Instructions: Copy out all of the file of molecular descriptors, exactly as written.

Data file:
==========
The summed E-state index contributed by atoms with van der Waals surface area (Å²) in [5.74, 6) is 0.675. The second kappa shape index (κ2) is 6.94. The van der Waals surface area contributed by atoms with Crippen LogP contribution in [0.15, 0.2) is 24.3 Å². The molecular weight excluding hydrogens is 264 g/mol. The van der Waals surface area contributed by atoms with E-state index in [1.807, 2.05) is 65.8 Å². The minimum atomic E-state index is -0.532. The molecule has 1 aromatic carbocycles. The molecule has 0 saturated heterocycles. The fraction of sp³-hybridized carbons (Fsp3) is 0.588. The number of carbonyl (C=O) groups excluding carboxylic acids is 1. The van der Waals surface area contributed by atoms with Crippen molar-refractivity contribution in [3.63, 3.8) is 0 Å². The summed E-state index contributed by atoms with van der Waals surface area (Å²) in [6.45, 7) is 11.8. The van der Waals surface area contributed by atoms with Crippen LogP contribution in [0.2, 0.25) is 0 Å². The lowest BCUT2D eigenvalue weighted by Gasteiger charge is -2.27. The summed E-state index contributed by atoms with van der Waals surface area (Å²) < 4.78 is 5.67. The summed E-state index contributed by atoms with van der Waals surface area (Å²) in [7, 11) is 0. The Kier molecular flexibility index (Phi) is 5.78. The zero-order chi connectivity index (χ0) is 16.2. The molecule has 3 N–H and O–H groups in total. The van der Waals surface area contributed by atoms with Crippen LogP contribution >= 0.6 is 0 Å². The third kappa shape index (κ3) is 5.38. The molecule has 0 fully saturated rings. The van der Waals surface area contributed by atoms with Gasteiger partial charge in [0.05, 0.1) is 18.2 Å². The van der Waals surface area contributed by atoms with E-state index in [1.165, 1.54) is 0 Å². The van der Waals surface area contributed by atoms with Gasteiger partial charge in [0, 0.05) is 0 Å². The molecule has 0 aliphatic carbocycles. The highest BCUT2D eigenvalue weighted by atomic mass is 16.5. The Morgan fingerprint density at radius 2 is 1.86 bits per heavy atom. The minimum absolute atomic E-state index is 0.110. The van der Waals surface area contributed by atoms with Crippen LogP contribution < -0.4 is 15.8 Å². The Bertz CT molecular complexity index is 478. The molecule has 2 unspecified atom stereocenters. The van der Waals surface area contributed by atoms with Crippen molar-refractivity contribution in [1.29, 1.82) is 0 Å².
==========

The summed E-state index contributed by atoms with van der Waals surface area (Å²) in [5.74, 6) is 0.675. The second kappa shape index (κ2) is 6.94. The van der Waals surface area contributed by atoms with Crippen LogP contribution in [0.15, 0.2) is 24.3 Å². The molecular weight excluding hydrogens is 264 g/mol. The van der Waals surface area contributed by atoms with E-state index in [1.807, 2.05) is 65.8 Å². The minimum atomic E-state index is -0.532. The molecule has 1 aromatic carbocycles. The molecule has 0 saturated heterocycles. The fraction of sp³-hybridized carbons (Fsp3) is 0.588. The number of carbonyl (C=O) groups excluding carboxylic acids is 1. The van der Waals surface area contributed by atoms with Crippen molar-refractivity contribution in [3.63, 3.8) is 0 Å². The summed E-state index contributed by atoms with van der Waals surface area (Å²) in [6.45, 7) is 11.8. The van der Waals surface area contributed by atoms with Crippen LogP contribution in [0.2, 0.25) is 0 Å². The lowest BCUT2D eigenvalue weighted by Gasteiger charge is -2.27. The summed E-state index contributed by atoms with van der Waals surface area (Å²) < 4.78 is 5.67. The summed E-state index contributed by atoms with van der Waals surface area (Å²) in [7, 11) is 0. The Kier molecular flexibility index (Phi) is 5.78. The zero-order chi connectivity index (χ0) is 16.2. The molecule has 3 N–H and O–H groups in total. The van der Waals surface area contributed by atoms with Crippen LogP contribution >= 0.6 is 0 Å². The third kappa shape index (κ3) is 5.38. The molecule has 0 fully saturated rings. The van der Waals surface area contributed by atoms with Gasteiger partial charge in [0.05, 0.1) is 18.2 Å². The van der Waals surface area contributed by atoms with E-state index in [1.165, 1.54) is 0 Å². The van der Waals surface area contributed by atoms with Gasteiger partial charge in [0, 0.05) is 0 Å². The molecule has 0 aliphatic carbocycles. The highest BCUT2D eigenvalue weighted by atomic mass is 16.5. The Morgan fingerprint density at radius 2 is 1.86 bits per heavy atom. The minimum absolute atomic E-state index is 0.110. The van der Waals surface area contributed by atoms with Crippen LogP contribution < -0.4 is 15.8 Å². The Bertz CT molecular complexity index is 478. The molecule has 2 unspecified atom stereocenters. The van der Waals surface area contributed by atoms with Crippen molar-refractivity contribution in [1.29, 1.82) is 0 Å².